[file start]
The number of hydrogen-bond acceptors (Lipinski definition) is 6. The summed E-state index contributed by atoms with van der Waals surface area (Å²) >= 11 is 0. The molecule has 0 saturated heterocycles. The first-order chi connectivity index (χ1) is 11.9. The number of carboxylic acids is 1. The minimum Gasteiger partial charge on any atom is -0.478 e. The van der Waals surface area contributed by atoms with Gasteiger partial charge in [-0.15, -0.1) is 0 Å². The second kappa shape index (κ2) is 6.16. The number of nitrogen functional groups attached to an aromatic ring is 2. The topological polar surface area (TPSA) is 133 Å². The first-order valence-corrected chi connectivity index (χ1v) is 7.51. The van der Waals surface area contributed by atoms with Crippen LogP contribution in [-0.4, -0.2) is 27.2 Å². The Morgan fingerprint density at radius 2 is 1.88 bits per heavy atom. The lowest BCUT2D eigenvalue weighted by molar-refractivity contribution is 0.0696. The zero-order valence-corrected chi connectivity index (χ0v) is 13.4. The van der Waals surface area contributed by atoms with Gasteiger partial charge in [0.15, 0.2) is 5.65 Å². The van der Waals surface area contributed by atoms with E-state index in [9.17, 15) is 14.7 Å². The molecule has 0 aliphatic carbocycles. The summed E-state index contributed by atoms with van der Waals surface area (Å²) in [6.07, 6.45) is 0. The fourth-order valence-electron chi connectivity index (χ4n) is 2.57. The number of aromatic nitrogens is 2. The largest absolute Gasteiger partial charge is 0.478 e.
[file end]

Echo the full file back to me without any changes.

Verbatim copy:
The number of hydrogen-bond acceptors (Lipinski definition) is 6. The summed E-state index contributed by atoms with van der Waals surface area (Å²) >= 11 is 0. The molecule has 0 saturated heterocycles. The first-order chi connectivity index (χ1) is 11.9. The number of carboxylic acids is 1. The minimum Gasteiger partial charge on any atom is -0.478 e. The van der Waals surface area contributed by atoms with Gasteiger partial charge in [-0.15, -0.1) is 0 Å². The second kappa shape index (κ2) is 6.16. The number of nitrogen functional groups attached to an aromatic ring is 2. The topological polar surface area (TPSA) is 133 Å². The first-order valence-corrected chi connectivity index (χ1v) is 7.51. The van der Waals surface area contributed by atoms with Crippen LogP contribution in [-0.4, -0.2) is 27.2 Å². The Morgan fingerprint density at radius 2 is 1.88 bits per heavy atom. The lowest BCUT2D eigenvalue weighted by molar-refractivity contribution is 0.0696. The zero-order valence-corrected chi connectivity index (χ0v) is 13.4. The van der Waals surface area contributed by atoms with Gasteiger partial charge in [0.15, 0.2) is 5.65 Å². The van der Waals surface area contributed by atoms with E-state index in [9.17, 15) is 14.7 Å². The molecule has 0 aliphatic carbocycles. The summed E-state index contributed by atoms with van der Waals surface area (Å²) in [6.07, 6.45) is 0. The fourth-order valence-electron chi connectivity index (χ4n) is 2.57. The number of aromatic nitrogens is 2. The largest absolute Gasteiger partial charge is 0.478 e.